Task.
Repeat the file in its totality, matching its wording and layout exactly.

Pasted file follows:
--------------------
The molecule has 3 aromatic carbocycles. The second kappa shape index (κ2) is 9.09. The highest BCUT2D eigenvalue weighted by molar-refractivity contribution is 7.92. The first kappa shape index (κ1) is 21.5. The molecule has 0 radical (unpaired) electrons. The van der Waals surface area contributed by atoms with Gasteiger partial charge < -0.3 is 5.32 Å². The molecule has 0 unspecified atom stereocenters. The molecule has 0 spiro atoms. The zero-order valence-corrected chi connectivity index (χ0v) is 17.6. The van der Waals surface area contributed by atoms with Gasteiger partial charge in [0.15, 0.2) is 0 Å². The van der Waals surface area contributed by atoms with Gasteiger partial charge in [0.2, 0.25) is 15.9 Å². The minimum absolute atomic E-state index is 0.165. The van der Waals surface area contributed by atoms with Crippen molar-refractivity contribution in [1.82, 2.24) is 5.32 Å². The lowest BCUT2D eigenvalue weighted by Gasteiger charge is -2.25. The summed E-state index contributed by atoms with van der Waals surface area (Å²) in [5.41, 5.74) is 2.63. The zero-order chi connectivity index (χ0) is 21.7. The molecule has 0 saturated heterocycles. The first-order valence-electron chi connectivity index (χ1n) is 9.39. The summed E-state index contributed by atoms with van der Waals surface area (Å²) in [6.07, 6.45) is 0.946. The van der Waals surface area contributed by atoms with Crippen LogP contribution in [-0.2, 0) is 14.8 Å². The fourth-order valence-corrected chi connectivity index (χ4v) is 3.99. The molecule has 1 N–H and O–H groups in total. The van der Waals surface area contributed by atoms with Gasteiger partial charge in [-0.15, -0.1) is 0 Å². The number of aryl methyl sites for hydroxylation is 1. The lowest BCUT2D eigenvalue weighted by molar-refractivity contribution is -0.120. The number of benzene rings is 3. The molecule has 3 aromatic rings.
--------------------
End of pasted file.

The molecule has 3 aromatic carbocycles. The second kappa shape index (κ2) is 9.09. The highest BCUT2D eigenvalue weighted by molar-refractivity contribution is 7.92. The first kappa shape index (κ1) is 21.5. The molecule has 0 radical (unpaired) electrons. The van der Waals surface area contributed by atoms with Gasteiger partial charge < -0.3 is 5.32 Å². The molecule has 0 unspecified atom stereocenters. The molecule has 0 spiro atoms. The zero-order valence-corrected chi connectivity index (χ0v) is 17.6. The van der Waals surface area contributed by atoms with Gasteiger partial charge in [0.15, 0.2) is 0 Å². The van der Waals surface area contributed by atoms with Gasteiger partial charge in [0.2, 0.25) is 15.9 Å². The minimum absolute atomic E-state index is 0.165. The van der Waals surface area contributed by atoms with Crippen molar-refractivity contribution in [1.82, 2.24) is 5.32 Å². The lowest BCUT2D eigenvalue weighted by Gasteiger charge is -2.25. The summed E-state index contributed by atoms with van der Waals surface area (Å²) in [5.41, 5.74) is 2.63. The zero-order chi connectivity index (χ0) is 21.7. The molecule has 0 saturated heterocycles. The first-order valence-electron chi connectivity index (χ1n) is 9.39. The summed E-state index contributed by atoms with van der Waals surface area (Å²) in [6.07, 6.45) is 0.946. The van der Waals surface area contributed by atoms with Crippen LogP contribution in [-0.2, 0) is 14.8 Å². The fourth-order valence-corrected chi connectivity index (χ4v) is 3.99. The molecule has 1 N–H and O–H groups in total. The van der Waals surface area contributed by atoms with Gasteiger partial charge in [-0.15, -0.1) is 0 Å². The number of aryl methyl sites for hydroxylation is 1. The lowest BCUT2D eigenvalue weighted by molar-refractivity contribution is -0.120. The number of benzene rings is 3. The molecule has 3 aromatic rings.